On April 10, 2018, the School of Diplomacy hosted a talk by Mohamad Mirghahari entitled, “Security through Understanding: Emir Abd el-Kader: A Muslim Example for Our Time.” As our Inaugural Emir Abd el-Kader Fellow, Mr. Mirghahari discussed how he is using the life and values of a 19th-century world hero in order to rebrand Islamic philosophy as a counter-narrative to the extremist version of Islam. Mohamad Mirghahari, who obtained a Master of Arts from Seton Hall School of Diplomacy in 2004, was awarded the School of Diplomacy and International Relations’ inaugural Emir Abd el-Kader Fellowship. Mr. Mirghahari answered some questions regarding his presentation.

Photo credit by Cambridge University Press

  1. Who was Emir Abd el-Kader?

“Emir Abd el-Kader, 1808 – 1883, was an Algerian man whose life story encapsulates many lessons that are relevant today. Abd el-Kader was his nation’s foremost freedom fighter – the George Washington of Algeria – battling the French conquest and colonization of his land who became a pioneer in the effort to bring people of diverse religions and cultures together in mutual respect and harmony, an example for many around the world and in the current environment today throughout in the United States, Middle East, and Africa. His particular religious beliefs were affected by Sufism, a more spiritual and mystical understanding and practice of Islam.”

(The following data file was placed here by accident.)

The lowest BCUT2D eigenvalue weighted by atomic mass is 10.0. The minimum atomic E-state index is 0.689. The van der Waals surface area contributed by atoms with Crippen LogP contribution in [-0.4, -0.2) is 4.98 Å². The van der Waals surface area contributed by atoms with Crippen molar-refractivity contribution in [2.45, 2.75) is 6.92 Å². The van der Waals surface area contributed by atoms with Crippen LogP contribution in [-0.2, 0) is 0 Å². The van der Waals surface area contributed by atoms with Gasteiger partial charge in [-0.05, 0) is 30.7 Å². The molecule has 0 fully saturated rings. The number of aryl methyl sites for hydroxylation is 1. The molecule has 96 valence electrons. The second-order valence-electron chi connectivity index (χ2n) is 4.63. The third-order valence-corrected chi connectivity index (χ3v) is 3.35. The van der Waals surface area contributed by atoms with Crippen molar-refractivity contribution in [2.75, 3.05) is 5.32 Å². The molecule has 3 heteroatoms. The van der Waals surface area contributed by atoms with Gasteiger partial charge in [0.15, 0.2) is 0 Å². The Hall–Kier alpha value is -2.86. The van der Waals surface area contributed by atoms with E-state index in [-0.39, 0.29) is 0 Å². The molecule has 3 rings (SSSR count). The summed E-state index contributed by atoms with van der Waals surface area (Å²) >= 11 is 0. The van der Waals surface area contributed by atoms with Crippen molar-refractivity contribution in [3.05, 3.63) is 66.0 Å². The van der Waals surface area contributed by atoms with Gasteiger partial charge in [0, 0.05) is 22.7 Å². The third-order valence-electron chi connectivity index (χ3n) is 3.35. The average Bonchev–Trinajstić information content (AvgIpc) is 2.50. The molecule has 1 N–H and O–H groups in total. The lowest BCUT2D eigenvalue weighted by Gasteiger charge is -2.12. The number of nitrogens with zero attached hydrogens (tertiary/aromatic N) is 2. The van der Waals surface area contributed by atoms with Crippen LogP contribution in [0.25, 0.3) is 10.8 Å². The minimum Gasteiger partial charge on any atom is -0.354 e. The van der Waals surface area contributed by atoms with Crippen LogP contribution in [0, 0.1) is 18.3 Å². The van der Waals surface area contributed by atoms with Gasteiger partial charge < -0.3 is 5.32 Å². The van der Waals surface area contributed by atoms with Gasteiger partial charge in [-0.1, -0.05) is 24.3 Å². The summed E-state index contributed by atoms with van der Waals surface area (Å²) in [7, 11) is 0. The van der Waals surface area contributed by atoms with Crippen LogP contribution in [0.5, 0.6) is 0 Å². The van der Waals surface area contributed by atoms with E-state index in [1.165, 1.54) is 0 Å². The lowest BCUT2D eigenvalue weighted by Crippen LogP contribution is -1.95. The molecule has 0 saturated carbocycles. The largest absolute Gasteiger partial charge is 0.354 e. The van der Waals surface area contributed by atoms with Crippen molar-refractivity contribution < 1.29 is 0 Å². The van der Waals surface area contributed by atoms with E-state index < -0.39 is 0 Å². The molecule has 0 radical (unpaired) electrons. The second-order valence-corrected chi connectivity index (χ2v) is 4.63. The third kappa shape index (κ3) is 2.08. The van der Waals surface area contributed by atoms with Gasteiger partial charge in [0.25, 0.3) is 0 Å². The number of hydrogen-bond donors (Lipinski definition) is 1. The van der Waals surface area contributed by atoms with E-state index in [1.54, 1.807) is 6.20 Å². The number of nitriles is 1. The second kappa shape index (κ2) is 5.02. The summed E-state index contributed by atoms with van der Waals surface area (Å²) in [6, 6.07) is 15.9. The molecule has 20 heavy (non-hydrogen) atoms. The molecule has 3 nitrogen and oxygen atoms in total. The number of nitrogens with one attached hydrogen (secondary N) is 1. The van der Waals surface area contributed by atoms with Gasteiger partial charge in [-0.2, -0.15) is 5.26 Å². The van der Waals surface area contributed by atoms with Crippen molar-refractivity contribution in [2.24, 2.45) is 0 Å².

1. When did you first hear about Emir Abd el-Kader?

“Emir’s story was brought to my attention by Dean Bartoli. He explained the Muslim leader and how his stories were important especially at a time of deep divisions and conflicts. Dean Bartoli believed my background and experience working with the government was an ideal fit for the fellowship. After learning about Emir Abd el-Kader, I understood the value of bringing the Emir’s story to the government but more importantly to the students of the School of Diplomacy who will be the next generation of leaders in diplomacy.”

  1. How did you get involved with Emir Abd el-Kader’s legacy?

“I was the first person that the Emir Abd el-Kader Fellowship was awarded to. I was described as a ‘gifted leader’ by Doctor Andrea Bartoli, Dean of the School of Diplomacy and International Relations. The Emir Abd el-Kader Fellowship was created in partnership with the William and Mary Greve Foundation and The Abd el Kader Project. The Emir Abd el-Kader Fellowship focuses on promoting Emir Abd el-Kader’s life and identity.”

  1. What are the greatest lessons you learned from Emir Abd el-Kader?

“I think the greatest lesson I learned from Emir Abd el-Kader can be summarized in a quote from his own writings:

‘… If you think God is what the different communities believe – the Muslims, Christians, Jews, Zoroastrians, polytheists and others – He is that, but also more. If you think and believe what the prophets, saints and angels profess – He is that, but he is still more. None of his creatures worships him in his entirety. No one is an infidel in all the ways relating to God. No one knows all God’s facets. Each of his creatures worships and knows him in a certain way and is ignorant of Him in others. Error does not exist in this world except in a relative manner.’

Emir Abd el-Kader understood the most important aspects of humanity. He was rational, humble, inclusive, compassionate, and empathetic toward everyone he encountered regardless of race, religion, culture or economic class. His views of humanity and his implantation of these ideals are something that we can learn today when dealing with others.”